The developer behind these games is a company called PC Friendly. They later rebranded as InterActual, were acquired by Sonic Solutions, who was acquired by Rovio, who was acquired by TiVo, which later merged with a holding company called Xperi. So whether Xperi knows it or not, they own the IP associated with creating these games. Between them and Disney, I wouldn't count on some compilation of these games appearing on Steam ever. You can see their old site on web.archive.org but it's nothing special. They weren't marketing their products to consumers anyway. Their initial charter was harmless enough - make DVDs easier to play on Windows PCs while offering some bonus content. They later seemed interested in collecting personal data before everyone realized that was a problem. I'm sure whoever was in charge made out well in one of the acquisitions.
The games are all Shockwave built using Adobe Director (obvious from the file extensions). In theory these could have been online games. Playing them today requires a virtual machine. I'm reusing a Windows 98 one from a previous similar article. These DVDs were released between 2000-2004. So they probably started developing & testing these games on Windows 98 and later Windows 2000/XP. Someone on their team likely had the misfortune of testing them on Windows ME.
Alright, you're tired of reading by now. Let's look at the games (or the ones I've tried and that worked so far):
Season 1: Roots of Conspiracy
The first game focuses on the alien lore arc and contains several tricky puzzles.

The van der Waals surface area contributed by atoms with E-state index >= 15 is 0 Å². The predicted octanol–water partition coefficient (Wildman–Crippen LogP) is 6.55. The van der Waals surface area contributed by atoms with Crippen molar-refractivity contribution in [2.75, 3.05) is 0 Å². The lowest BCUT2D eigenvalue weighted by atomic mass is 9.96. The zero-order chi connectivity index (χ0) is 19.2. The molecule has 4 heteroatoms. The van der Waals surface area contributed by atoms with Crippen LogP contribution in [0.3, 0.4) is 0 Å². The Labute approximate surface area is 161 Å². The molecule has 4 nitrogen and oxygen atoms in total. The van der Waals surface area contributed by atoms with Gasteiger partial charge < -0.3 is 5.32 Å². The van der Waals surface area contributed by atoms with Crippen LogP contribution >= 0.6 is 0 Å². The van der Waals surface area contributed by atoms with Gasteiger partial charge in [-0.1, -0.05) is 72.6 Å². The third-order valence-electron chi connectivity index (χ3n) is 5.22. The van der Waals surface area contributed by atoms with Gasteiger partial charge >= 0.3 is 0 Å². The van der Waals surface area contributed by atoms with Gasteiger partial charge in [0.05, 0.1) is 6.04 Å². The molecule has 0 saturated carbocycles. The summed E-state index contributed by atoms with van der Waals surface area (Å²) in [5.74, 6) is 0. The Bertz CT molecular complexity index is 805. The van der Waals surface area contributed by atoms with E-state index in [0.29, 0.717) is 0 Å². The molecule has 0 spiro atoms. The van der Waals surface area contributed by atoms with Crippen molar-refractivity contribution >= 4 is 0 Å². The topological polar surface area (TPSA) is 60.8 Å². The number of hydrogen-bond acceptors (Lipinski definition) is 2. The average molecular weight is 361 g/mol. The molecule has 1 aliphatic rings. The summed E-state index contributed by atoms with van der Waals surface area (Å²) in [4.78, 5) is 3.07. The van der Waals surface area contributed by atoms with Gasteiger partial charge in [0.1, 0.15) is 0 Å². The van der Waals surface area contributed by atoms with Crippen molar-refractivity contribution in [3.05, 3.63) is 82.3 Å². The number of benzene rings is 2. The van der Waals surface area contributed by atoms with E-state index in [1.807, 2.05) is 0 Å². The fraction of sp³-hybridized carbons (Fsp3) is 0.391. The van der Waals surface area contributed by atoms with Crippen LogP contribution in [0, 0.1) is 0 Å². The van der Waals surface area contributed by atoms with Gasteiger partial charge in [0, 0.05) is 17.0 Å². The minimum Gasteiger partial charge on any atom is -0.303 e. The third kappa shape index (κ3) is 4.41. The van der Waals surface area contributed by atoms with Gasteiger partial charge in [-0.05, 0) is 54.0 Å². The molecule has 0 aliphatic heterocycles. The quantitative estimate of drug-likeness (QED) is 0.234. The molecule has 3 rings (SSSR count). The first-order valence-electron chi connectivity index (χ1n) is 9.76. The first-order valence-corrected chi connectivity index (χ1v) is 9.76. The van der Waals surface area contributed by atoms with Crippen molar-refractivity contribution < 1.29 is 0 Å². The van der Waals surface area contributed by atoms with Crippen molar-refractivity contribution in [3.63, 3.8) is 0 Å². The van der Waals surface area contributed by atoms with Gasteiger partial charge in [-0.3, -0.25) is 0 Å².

Season 2: Unholy Alliances
The second game is very similar to the first both in presentation and theme. It has the easiest, and most obtuse, puzzle in the series.
Season 3: Mere Words
Despite buying what appeared to be the complete box set, I am missing this DVD. There isn't even a space for it in the fancy case. At least I have something new to track down.
Season 4: Urbs Tertia
This is the only game that refused to run on multiple virtual machines. So this is a very small gallery unless I figure out some way to make it work.
Season 5: Earthbound
Yes they actually called it that. The title is a complete misnomer for other reasons though.
Season 6: Dreamland
The sixth game is based on the two part episode of the same title.
Season 7: First Person Shooter
Like the previous season, the seventh installment is based on one episode.
Season 8: Faith
The last installment follows the "where in the world is Fox Mulder?" arc.
There is no season 9 game. I understand season is not beloved by most series fans but I thought it had some good moments. The readme file included on all the season 9 DVDs contains a line "Disc 7 also has an interactive adventure which PC users may play by double clicking the game icon." There are only 5 DVDs in the set. This perhaps hints at the original plans for this set, or it's simply a mistake.
After trying these games I'm struggling to find a positive closing note. Hmmm.. I think there is one.
If you took all of these games, fixed the bugs, touched-up the usability, and crammed them onto a Nintendo DS cartridge it would be an alright game. It would be a little short but that could be fixed by adding more clips or variations of the puzzles. It would not be the worst TV show to game conversion. It wouldn't even be in the bottom 10. The DS era was in that sweet spot where people started missing The X-Files but seasons 10-11 didn't exist to make them wonder why they liked The X-Files in the first place.
A game where you relive the best episodes of The X-Files in mini-game form isn't a bad idea at all. I think that's what the developers were going for. I doubt they had a big budget or a ton of time and the final product reflects that. Some games have such a flawed basic premise that nothing will ever make them good. I've written at least one game that fits that description. These games do not. There are hints at what could be a decent X-Files game hiding in them.